The Shakespeare Conference: SHK 16.1925  Tuesday, 22 November 2005

From: 		Thomas Jensen <This email address is being protected from spambots. You need JavaScript enabled to view it.>
Date: 		Monday, 21 Nov 2005 11:16:19 -0700
Subject: 	Were many of the sonnets commissioned?

My wife and I are reading Helen Vendler's 1997 edition of the Sonnets. 
It seems everyone who approaches them, including Professor Vendler, 
infers some level of biography from them, (if only to the extent of the 
person or persons to which they are addressed.)  Professor A. L. Rowse 
provides a very cogent narrative, for example.  Nevertheless, my 
personal impression is that many of those inferences are rather 
strained.  An alternative possibility is that the poems are a mixture of 
personal poetry and poetry that was "commissioned," as the first 17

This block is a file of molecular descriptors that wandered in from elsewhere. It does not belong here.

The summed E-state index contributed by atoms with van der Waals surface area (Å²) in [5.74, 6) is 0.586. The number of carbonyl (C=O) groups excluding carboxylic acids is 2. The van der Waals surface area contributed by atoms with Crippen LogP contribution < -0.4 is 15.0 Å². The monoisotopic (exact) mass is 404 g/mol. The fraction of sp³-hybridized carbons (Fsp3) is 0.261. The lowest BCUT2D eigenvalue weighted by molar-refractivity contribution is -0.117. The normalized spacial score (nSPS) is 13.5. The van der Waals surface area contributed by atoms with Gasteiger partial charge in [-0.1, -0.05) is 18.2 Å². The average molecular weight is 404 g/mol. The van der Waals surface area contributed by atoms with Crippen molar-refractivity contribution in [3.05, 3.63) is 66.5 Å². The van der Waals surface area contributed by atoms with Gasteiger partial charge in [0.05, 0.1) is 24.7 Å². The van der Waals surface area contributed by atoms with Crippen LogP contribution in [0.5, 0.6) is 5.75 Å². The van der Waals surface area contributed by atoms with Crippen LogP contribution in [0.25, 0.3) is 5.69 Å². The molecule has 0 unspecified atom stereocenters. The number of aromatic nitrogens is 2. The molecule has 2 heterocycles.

could easily have been.  That would certainly explain the immense 
variety of tone and implicit point of view.  In this context I have 
three questions.

1. Is there any historical evidence beyond the dedication that the some 
of the sonnets were commissioned?
2. Is there any historical evidence of other Elizabethan poets having 
been commissioned to write a sonnet for someone to someone else?
3. Are there any good critical works examining the relationship of the 
sonnets to the plays?

Thank you all in advance for any comments on this topic.

Thomas Jensen

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